Johannesburg - The life of American saxophonist and composer John Coltrane, affectionately nicknamed Trane, was celebrated on board South Africa’s luxurious Blue Train, which travelled from Pretoria to Cape Town this weekend.
South African jazz icons such as Don Laka were roped in to celebrate his legacy on the five-star hotel on wheels, with the country’s crème de la crème in the entertainment industry also gracing the occasion.
Coltrane died 50 years ago of liver cancer on July 17 1967, aged 40.
One of his most successful hits, released in 1958, was Blue Train – hence the event on South Africa’s iconic train.
US music and media producer Spencer Proffer hit upon the idea to partner with the Blue Train to launch the South African premiere of a documentary, titled Chasing Trane, about the legendary jazz muso.
Local businessman Papi Molotsane was a co-executive producer.
Besides telling Coltrane’s life story, the documentary examines the sociocultural effect of his music on the world and is narrated by acclaimed actor Denzel Washington.
It also features former US president Bill Clinton, rapper Common, Carlos Santana and Wynton Marsalis, as well as members of Coltrane’s family and many of the musicians, still living, who performed with Trane.
The luxurious two-day Blue Train journey was only part of Proffer’s plan. He also wanted to “celebrate the diversity of jazz currently emanating from South Africa while expanding the footprint of our documentary film”.
Accordingly, a handful of some of the country’s most renowned jazz musicians were on board.
Pianist Don Laka performed Coltrane’s original compositions at key destinations, such as the beautiful Delaire Graff Estate winery in Stellenbosch.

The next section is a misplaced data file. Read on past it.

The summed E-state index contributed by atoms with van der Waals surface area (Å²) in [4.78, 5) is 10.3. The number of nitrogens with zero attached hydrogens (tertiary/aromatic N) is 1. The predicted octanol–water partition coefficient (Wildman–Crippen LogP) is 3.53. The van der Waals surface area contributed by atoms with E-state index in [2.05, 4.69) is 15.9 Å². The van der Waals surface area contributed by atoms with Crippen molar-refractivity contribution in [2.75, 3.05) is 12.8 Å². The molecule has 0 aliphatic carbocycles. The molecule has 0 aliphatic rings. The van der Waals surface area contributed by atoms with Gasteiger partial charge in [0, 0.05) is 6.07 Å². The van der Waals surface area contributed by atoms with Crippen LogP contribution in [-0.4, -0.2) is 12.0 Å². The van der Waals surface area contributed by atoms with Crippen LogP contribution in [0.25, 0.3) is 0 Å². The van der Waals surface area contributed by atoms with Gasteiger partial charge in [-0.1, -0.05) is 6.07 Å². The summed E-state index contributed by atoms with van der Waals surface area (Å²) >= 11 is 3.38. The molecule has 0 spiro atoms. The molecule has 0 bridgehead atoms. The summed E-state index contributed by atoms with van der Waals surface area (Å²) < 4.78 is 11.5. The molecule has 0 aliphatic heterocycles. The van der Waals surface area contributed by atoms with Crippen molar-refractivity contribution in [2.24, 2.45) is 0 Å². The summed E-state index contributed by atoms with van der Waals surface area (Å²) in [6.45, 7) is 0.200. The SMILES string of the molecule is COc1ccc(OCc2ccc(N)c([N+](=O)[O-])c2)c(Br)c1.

Laka said: “I was excited because I have always been a Coltrane fan. Funnily enough, in 2006, I composed an album dedicated to Coltrane.”
He said there were more milestones ahead in celebration of the jazz legend’s legacy and singled out the song Blue Train’s 60th anniversary next year.
Laka, too, will turn 60 in 2018.
Also on board the train was saxophonist McCoy Mrubata, who joined famed US saxophonist Ronnie Laws and his sister, singer Eloise Laws, as well as singer Lita Gaithers Owens in a fabulous music jam.
Businessman Romeo Kumalo and his wife, media personality Basetsana, were on board, along with actress Terry Pheto and producer Lebo M.
Renowned designer Ole Ledimo, the founder of House of Ole, showcased African fashion designs inspired by Coltrane’s lifestyle.
“Music and fashion go together. I will be narrating his story through fashion,” Ledimo said, adding that the train experience served to showcase how jazz meets fashion.
Proffer was all praises for the Blue Train, calling it “the most beautiful train in Africa”.
He said screening the film in this unusual way would expose South Africa in a good way internationally.
“I am very proud and grateful to have put it all together. I didn’t know that there was a Blue Train in South Africa,” Proffer said.
On finding out about it some months ago, he was inspired to use it as a, ahem, platform, to launch the documentary here.
Proffer said the time was long overdue for Coltrane’s music to be celebrated all over the world.
Vincent Monyake, manager at the Blue Train, said the Stellenbosch private concert was arranged for his guests as a cherry on top.
On offer, along with the music, were good food, great wine and fantastic views.
On the train, his guests were treated to unsurpassed luxury travel, five-star accommodation and fine cuisine, accompanied by the best wines sourced from the best South African vineyards.
They also had a personalised butler service as the train made its way through breathtaking views of the countryside.
“This is history in the making. We are celebrating an icon in a jazz music genre,” said Monyake.